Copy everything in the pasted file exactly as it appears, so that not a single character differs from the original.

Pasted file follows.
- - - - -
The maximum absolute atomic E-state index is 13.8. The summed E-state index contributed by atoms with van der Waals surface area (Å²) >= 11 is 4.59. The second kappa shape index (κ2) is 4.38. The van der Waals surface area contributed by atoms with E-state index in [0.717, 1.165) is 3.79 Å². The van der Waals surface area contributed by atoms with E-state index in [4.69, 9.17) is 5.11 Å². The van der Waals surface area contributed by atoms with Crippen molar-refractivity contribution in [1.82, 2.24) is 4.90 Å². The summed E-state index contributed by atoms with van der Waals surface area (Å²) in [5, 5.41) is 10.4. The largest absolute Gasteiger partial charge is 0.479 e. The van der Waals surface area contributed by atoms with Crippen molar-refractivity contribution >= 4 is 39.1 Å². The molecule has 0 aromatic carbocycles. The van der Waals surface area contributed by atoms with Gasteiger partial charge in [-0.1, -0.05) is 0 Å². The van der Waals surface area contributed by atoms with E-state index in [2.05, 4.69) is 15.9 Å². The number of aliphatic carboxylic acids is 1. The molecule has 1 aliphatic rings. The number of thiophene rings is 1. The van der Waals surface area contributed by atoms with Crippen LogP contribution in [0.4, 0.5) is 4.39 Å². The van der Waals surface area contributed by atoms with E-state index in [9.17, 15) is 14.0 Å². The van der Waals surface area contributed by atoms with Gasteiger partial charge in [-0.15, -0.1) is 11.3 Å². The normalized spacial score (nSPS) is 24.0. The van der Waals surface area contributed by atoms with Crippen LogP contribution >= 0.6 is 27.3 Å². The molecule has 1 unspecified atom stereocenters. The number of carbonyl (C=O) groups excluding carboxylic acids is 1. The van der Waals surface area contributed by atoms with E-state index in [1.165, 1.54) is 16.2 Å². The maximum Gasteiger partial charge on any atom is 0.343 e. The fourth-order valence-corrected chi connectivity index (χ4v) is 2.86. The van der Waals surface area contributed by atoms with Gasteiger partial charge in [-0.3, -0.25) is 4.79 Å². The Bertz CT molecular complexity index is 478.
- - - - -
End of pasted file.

The maximum absolute atomic E-state index is 13.8. The summed E-state index contributed by atoms with van der Waals surface area (Å²) >= 11 is 4.59. The second kappa shape index (κ2) is 4.38. The van der Waals surface area contributed by atoms with E-state index in [0.717, 1.165) is 3.79 Å². The van der Waals surface area contributed by atoms with E-state index in [4.69, 9.17) is 5.11 Å². The van der Waals surface area contributed by atoms with Crippen molar-refractivity contribution in [1.82, 2.24) is 4.90 Å². The summed E-state index contributed by atoms with van der Waals surface area (Å²) in [5, 5.41) is 10.4. The largest absolute Gasteiger partial charge is 0.479 e. The van der Waals surface area contributed by atoms with Crippen molar-refractivity contribution >= 4 is 39.1 Å². The molecule has 0 aromatic carbocycles. The van der Waals surface area contributed by atoms with Gasteiger partial charge in [-0.1, -0.05) is 0 Å². The van der Waals surface area contributed by atoms with E-state index in [2.05, 4.69) is 15.9 Å². The number of aliphatic carboxylic acids is 1. The molecule has 1 aliphatic rings. The number of thiophene rings is 1. The van der Waals surface area contributed by atoms with Crippen LogP contribution in [0.4, 0.5) is 4.39 Å². The van der Waals surface area contributed by atoms with E-state index in [9.17, 15) is 14.0 Å². The van der Waals surface area contributed by atoms with Gasteiger partial charge in [-0.15, -0.1) is 11.3 Å². The normalized spacial score (nSPS) is 24.0. The van der Waals surface area contributed by atoms with Crippen LogP contribution >= 0.6 is 27.3 Å². The molecule has 1 unspecified atom stereocenters. The number of carbonyl (C=O) groups excluding carboxylic acids is 1. The van der Waals surface area contributed by atoms with E-state index in [1.165, 1.54) is 16.2 Å². The maximum Gasteiger partial charge on any atom is 0.343 e. The fourth-order valence-corrected chi connectivity index (χ4v) is 2.86. The van der Waals surface area contributed by atoms with Gasteiger partial charge in [-0.3, -0.25) is 4.79 Å². The Bertz CT molecular complexity index is 478.